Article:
consoleobject provided by the browser.
When the same message is output multiple times, the Web Console only lists it once, with a counter to the right showing how many times it was repeated. This saves space in the log so you can get a better look at what's happening.
Display of each of these types of messages can be toggled on and off by clicking the corresponding button in the Web Console's toolbar. You can further filter the display by entering text in the "Filter" edit box. To clear the contents of the log display, click the "Clear" button.
You can move the Web Console between the top and bottom of the window, or to a dedicated window, using the "Position" pop-up menu in the toolbar.
Network message window
Let's take a look at what a network request information window looks like.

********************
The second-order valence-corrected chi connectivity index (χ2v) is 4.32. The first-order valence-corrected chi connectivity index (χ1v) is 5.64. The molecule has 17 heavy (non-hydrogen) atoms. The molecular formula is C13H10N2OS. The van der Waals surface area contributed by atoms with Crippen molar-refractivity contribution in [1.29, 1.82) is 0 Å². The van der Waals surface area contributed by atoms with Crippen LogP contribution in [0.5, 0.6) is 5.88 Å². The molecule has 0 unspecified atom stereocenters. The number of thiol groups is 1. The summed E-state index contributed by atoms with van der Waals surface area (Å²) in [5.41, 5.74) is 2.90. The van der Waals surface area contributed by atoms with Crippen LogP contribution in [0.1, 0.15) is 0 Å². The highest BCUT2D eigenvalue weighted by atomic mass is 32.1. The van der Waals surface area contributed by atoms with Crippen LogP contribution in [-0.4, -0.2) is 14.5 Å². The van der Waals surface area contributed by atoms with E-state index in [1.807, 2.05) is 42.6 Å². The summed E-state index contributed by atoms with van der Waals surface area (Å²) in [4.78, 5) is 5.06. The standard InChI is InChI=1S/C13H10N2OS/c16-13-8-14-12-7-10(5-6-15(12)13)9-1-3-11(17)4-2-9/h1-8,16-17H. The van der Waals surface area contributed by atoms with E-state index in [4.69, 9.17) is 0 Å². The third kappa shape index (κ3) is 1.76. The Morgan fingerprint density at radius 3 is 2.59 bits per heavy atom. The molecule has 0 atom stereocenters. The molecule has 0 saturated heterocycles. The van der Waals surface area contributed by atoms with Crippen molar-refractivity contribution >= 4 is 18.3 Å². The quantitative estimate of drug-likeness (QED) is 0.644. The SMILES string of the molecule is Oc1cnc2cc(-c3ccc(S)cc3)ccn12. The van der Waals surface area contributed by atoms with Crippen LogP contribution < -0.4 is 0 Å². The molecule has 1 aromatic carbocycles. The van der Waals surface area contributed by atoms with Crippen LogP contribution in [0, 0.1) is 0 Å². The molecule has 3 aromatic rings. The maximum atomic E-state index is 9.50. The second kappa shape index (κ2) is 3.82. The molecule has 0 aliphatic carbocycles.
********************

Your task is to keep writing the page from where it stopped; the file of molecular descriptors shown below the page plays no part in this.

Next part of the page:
Scrolling this down provides the response headers. If you've enabled output of the request and response bodies, those are presented in this window as well.
The time listed after the HTTP status in the network message window is the time needed for the transfer of the complete response; that is, for both the header and body.
The command line interpreter
You can also use the up and down arrow keys to cycle through the history of the commands you've entered, and autocomplete options are provided.
You can use the command line interpreter as a simple calculator. You probably won't, but you can:
For convenience, the Web Console will try to autocomplete variable and function names it knows about. If it guesses wrong, you can either keep typing (and it will update its guess), or you can hit tab to get the next possible match.
You can directly access variables defined on the page:
Here we see that jQuery is in use by the page we're looking at. Note what happens if we type "jQuery." then hit tab: